The Latest On: Environmental Protection Agency
She said, “Do you cheat on me?”
He said, “Sure I do.”
“Do I know her?"
“Sure you do.”
“Is she pretty?”
“Most beautiful woman I’ve ever seen.”
“What’s her name?”
He said, “Kayford Mountain, prettiest lady I ever met.”
One of the biggest threats to water in Appalachia is mountaintop removal. Entire communities have had their water poisoned by runoff from mountaintop removal sites. Says Alexandra Cousteau: "For this reason, I unequivocally extend my support to promoting the discussion on the dangers of mountaintop removal and raising awareness of its devastating impacts not only on the environment—but also the communities downstream."
Last week we spoke about the weaknesses in the current law protecting Americans from toxic chemicals. Today we submitted comments to EPA urging the U.S. Environmental Protection Agency to move forward with health protections that would regulate polybrominated diphenyl ethers (PBDEs) which are a group of toxic flame retardants.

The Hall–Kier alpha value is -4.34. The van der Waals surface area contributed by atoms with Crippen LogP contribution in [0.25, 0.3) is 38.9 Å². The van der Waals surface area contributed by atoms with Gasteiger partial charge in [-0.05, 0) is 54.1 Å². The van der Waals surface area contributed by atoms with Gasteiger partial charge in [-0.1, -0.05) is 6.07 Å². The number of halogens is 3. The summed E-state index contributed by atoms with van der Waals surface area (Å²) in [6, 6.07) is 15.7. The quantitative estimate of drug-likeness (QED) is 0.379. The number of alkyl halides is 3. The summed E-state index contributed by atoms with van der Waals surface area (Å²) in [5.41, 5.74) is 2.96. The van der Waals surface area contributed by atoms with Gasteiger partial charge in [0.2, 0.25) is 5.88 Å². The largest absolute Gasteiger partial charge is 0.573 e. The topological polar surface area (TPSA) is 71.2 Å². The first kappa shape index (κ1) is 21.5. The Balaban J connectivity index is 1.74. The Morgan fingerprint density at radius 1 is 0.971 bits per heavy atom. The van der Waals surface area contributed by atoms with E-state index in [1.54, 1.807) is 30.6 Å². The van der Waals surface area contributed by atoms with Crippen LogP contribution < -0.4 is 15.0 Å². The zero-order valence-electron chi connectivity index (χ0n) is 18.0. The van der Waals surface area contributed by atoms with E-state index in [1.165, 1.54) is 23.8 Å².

Fighting against mountaintop removal, this week we’re proud to announce the support of an incredibly strong woman: writer and activist Terry Tempest Williams. We know our supporters care deeply about the welfare of animals in the wild, and saw this vividly on our Facebook page when we highlighted the animals of Appalachia in a photo album on Facebook.
For years, white ash has been blowing across the desert from the Reid Gardner Power Plant right into the homes on the Moapa Paiute Indian Reservation. The Paiutes claim that this ash—the waste from the power plant—is making them sick. The power plant claims that the Paiutes are wrong. This week, a 3-part investigative series from KSNV, the NBC station in Las Vegas, examines the situation in Moapa from three sides. The Paiutes and the power plant each get their say—as does science.